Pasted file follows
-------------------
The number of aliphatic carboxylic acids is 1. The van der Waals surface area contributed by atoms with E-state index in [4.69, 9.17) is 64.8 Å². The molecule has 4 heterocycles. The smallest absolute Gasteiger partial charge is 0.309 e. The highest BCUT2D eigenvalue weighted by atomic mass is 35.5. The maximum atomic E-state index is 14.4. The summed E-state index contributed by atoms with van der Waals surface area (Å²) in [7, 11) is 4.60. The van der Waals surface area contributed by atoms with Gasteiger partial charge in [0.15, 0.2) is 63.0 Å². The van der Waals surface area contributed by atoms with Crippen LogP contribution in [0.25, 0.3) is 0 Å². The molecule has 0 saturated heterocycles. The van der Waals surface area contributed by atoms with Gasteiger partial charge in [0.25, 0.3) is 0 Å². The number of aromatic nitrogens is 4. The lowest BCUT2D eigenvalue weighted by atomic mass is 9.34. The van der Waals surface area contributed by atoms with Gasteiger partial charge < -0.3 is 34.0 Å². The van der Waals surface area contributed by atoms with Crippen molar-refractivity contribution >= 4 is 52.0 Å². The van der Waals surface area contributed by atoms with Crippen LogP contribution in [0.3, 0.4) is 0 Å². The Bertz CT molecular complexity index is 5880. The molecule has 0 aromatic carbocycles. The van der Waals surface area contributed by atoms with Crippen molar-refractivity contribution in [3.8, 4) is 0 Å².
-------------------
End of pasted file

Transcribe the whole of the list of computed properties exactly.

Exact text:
The number of aliphatic carboxylic acids is 1. The van der Waals surface area contributed by atoms with E-state index in [4.69, 9.17) is 64.8 Å². The molecule has 4 heterocycles. The smallest absolute Gasteiger partial charge is 0.309 e. The highest BCUT2D eigenvalue weighted by atomic mass is 35.5. The maximum atomic E-state index is 14.4. The summed E-state index contributed by atoms with van der Waals surface area (Å²) in [7, 11) is 4.60. The van der Waals surface area contributed by atoms with Gasteiger partial charge in [0.15, 0.2) is 63.0 Å². The van der Waals surface area contributed by atoms with Crippen LogP contribution in [0.25, 0.3) is 0 Å². The molecule has 0 saturated heterocycles. The van der Waals surface area contributed by atoms with Gasteiger partial charge in [0.25, 0.3) is 0 Å². The number of aromatic nitrogens is 4. The lowest BCUT2D eigenvalue weighted by atomic mass is 9.34. The van der Waals surface area contributed by atoms with Gasteiger partial charge < -0.3 is 34.0 Å². The van der Waals surface area contributed by atoms with Crippen molar-refractivity contribution >= 4 is 52.0 Å². The van der Waals surface area contributed by atoms with Crippen LogP contribution in [0.3, 0.4) is 0 Å². The Bertz CT molecular complexity index is 5880. The molecule has 0 aromatic carbocycles. The van der Waals surface area contributed by atoms with Crippen molar-refractivity contribution in [3.8, 4) is 0 Å².